During a marketing-related session Tuesday at the INMA World Congress of News Media in Washington D.C., three major publishers from around the globe described how their advertising departments are branching out to make money off products and services beyond their own traditional inventory.
Reuters has started marketing an online television service, Gannett is positioning itself as a B2B solutions provider, and Singapore Press Holdings (SPH) is bundling external products and services for its client base.
It is a trend of tapping into the wide range of expertise housed in many publishers’ advertising departments but increasingly under-utilised due to the continued decline of advertising sales.
For a news service that normally operates in the background of other publishing organisations, “this is actually a great opportunity for the Reuters brand to step out of the shadows and embrace the fact that we are an unbiased news source,” said Jessica April, vice president of integrated marketing.
The company’s “big experiment,” as April termed it, is Reuters TV.
“We started to kind of take advantage of this consumer marketing solution and created a direct-to-consumer video app that gets right to the point,” April said. “Users can create their own schedule. They can download it so they can watch it if they’re on the subway underground or want to watch it later in the day. They can programme it to personalise the content they want to see. And they can also personalise how much they want to watch.”
Reuters has seen “an enormous group of people” start to take advantage of this app, April said, and is working closely and very creatively with advertisers to position their messages in the Reuters TV space.
For Paras Maniar, president of Local at Gannett, the key phrase is “solution selling.”
“What businesses want is solutions,” he said. “How to find more valuable customers. How to get more traffic to my site and social presence. How to build my brand. And then, which marketing efforts get you calls. Who are my best leads and where did they come from? How can I better stay connected with my customers? Then eventually, where should I spend for my best return on investment? How can I engage with clients outside of business hours and build loyalty? How can I optimise my messaging for mobile formats and social advertising?”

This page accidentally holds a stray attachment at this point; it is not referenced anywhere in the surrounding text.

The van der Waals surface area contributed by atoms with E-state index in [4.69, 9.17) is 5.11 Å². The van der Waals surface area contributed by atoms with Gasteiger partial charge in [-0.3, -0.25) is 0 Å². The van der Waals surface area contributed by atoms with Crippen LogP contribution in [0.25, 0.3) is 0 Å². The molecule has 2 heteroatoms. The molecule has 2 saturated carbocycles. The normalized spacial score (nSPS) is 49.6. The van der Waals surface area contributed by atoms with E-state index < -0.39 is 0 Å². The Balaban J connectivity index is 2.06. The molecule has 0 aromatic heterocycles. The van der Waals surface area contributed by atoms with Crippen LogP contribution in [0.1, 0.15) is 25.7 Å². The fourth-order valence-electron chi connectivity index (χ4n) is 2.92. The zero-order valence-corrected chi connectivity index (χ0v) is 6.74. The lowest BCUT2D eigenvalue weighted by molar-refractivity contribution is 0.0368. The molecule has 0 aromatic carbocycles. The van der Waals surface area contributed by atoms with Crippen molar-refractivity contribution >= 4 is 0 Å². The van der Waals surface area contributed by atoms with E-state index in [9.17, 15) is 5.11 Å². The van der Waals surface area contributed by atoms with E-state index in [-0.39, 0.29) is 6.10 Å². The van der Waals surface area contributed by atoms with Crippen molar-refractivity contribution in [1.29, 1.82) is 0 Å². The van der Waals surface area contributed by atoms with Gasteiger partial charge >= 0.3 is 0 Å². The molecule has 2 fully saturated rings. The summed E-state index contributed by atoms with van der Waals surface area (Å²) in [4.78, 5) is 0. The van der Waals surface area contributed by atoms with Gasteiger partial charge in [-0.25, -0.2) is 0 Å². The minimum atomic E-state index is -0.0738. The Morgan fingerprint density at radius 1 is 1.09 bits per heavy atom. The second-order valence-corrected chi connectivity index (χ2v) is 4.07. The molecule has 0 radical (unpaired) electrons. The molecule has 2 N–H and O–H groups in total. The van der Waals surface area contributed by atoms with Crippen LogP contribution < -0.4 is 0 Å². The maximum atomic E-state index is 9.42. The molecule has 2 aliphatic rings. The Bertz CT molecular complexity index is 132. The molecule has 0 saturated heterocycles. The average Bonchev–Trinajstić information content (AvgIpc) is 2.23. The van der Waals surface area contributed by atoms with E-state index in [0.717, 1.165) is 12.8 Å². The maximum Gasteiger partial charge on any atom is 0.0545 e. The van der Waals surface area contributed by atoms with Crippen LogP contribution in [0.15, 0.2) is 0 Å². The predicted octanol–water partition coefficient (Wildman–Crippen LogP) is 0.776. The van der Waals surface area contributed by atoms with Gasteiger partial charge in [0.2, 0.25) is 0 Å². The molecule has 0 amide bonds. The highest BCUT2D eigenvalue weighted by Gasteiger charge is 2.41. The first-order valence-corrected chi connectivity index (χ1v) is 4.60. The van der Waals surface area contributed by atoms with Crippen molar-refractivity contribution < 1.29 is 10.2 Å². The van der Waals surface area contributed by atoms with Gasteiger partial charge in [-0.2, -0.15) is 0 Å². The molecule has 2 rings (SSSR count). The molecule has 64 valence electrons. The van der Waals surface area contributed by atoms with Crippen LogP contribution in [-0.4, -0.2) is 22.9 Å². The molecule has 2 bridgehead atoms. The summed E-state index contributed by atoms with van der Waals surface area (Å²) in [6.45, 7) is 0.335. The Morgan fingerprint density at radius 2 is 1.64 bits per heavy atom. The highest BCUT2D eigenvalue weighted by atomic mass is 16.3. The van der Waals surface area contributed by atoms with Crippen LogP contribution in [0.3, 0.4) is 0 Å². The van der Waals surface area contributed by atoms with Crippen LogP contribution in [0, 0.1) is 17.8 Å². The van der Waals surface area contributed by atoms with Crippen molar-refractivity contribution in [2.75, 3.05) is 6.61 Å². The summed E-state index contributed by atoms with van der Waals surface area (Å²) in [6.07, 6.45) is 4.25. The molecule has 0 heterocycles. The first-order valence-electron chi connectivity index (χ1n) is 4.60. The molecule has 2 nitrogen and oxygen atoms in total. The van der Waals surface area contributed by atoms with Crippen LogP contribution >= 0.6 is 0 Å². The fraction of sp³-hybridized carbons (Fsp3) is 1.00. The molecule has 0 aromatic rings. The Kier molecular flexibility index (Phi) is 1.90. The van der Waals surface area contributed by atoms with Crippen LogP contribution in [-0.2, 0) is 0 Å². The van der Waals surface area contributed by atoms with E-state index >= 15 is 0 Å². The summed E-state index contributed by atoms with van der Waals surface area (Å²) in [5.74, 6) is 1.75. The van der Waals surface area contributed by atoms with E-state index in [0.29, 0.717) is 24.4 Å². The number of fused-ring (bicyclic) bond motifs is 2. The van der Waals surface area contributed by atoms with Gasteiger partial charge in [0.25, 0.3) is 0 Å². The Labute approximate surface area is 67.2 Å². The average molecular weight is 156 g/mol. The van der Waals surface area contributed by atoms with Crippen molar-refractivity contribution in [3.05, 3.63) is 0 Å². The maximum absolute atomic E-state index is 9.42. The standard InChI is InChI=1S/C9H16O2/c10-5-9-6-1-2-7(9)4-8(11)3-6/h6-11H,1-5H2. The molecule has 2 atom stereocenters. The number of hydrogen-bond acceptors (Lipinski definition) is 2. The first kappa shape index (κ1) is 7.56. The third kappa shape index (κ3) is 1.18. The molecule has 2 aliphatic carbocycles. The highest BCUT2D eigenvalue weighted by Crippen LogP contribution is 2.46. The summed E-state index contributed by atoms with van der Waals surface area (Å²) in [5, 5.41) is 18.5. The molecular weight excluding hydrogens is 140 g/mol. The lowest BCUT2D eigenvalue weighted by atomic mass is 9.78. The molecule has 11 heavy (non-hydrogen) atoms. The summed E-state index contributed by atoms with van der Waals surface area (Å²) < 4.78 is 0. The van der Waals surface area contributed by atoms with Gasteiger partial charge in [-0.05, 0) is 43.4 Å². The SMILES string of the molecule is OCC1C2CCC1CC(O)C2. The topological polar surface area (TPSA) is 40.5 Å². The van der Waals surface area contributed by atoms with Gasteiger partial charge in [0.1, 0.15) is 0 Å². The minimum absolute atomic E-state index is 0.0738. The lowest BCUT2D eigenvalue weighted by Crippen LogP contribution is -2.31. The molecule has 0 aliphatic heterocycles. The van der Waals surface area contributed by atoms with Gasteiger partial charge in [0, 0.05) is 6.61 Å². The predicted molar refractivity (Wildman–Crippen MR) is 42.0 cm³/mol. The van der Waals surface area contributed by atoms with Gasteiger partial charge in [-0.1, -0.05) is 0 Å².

Maniar stressed the importance of thinking like customers about the full range of what they are trying to accomplish and what they need. He went on to outline how his division is positioned to bring major, integrated, multi-platform marketing expertise down to the local business level in all of Gannett’s 109 markets.
At SPH, the problem is a decided over-reliance on print-based revenues, said Su-Lin Tan, senior vice president for integrated marketing. Her team’s job, therefore, is to buy as much time as possible for SPH to roll out a mature digital circulation and membership strategy to carry the long-standing Singapore media house into the 21st century.
Toward this end, Tan said the company is pursuing two categories of monetisation. The first is to drive up yield and sell-through of SPH’s own assets. The second is to bundle in external products and services to serve an expanded client base through social, search, a publisher trading desk, media representation, content and creative services, lead generation, and events/experiential opportunities.
“We know that if we stick to just selling our own inventory, our potential will definitely be finite. It will come to a ceiling at some point,” she said. “We have to look beyond our own assets, our own ad inventory. So today we monetise from a variety of other sources.”
Additionally, Tan added, “I think we have a great skill set that sits in our midst, and we should look at ways of unlocking that a little bit more and do more even if it sits on a competitor media or on different platforms that we don’t own today.”